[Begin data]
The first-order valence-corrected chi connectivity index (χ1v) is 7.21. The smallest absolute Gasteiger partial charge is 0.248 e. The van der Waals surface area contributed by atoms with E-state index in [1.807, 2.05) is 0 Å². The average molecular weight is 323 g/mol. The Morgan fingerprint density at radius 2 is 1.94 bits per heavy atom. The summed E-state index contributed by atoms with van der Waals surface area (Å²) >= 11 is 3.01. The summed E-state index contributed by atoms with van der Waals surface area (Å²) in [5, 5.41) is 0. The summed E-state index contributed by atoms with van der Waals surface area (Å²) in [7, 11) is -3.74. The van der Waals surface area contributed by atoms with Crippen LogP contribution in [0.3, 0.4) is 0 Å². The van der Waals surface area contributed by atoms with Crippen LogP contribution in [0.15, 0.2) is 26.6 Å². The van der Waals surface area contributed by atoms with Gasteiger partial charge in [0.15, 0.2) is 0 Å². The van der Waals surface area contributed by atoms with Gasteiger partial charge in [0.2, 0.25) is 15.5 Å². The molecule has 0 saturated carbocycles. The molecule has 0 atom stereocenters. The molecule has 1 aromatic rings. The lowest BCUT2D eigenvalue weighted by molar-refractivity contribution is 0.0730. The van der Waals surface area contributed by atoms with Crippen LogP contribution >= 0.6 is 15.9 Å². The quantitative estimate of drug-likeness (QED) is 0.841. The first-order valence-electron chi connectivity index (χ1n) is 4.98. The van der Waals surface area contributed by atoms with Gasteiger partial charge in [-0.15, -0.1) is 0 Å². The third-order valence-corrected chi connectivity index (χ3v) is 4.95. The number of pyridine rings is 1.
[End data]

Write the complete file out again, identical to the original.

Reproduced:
The first-order valence-corrected chi connectivity index (χ1v) is 7.21. The smallest absolute Gasteiger partial charge is 0.248 e. The van der Waals surface area contributed by atoms with E-state index in [1.807, 2.05) is 0 Å². The average molecular weight is 323 g/mol. The Morgan fingerprint density at radius 2 is 1.94 bits per heavy atom. The summed E-state index contributed by atoms with van der Waals surface area (Å²) >= 11 is 3.01. The summed E-state index contributed by atoms with van der Waals surface area (Å²) in [5, 5.41) is 0. The summed E-state index contributed by atoms with van der Waals surface area (Å²) in [7, 11) is -3.74. The van der Waals surface area contributed by atoms with Crippen LogP contribution in [0.3, 0.4) is 0 Å². The van der Waals surface area contributed by atoms with Crippen LogP contribution in [0.15, 0.2) is 26.6 Å². The van der Waals surface area contributed by atoms with Gasteiger partial charge in [0.15, 0.2) is 0 Å². The van der Waals surface area contributed by atoms with Gasteiger partial charge in [0.2, 0.25) is 15.5 Å². The molecule has 0 saturated carbocycles. The molecule has 0 atom stereocenters. The molecule has 1 aromatic rings. The lowest BCUT2D eigenvalue weighted by molar-refractivity contribution is 0.0730. The van der Waals surface area contributed by atoms with Crippen LogP contribution >= 0.6 is 15.9 Å². The quantitative estimate of drug-likeness (QED) is 0.841. The first-order valence-electron chi connectivity index (χ1n) is 4.98. The van der Waals surface area contributed by atoms with Gasteiger partial charge in [-0.15, -0.1) is 0 Å². The third-order valence-corrected chi connectivity index (χ3v) is 4.95. The number of pyridine rings is 1.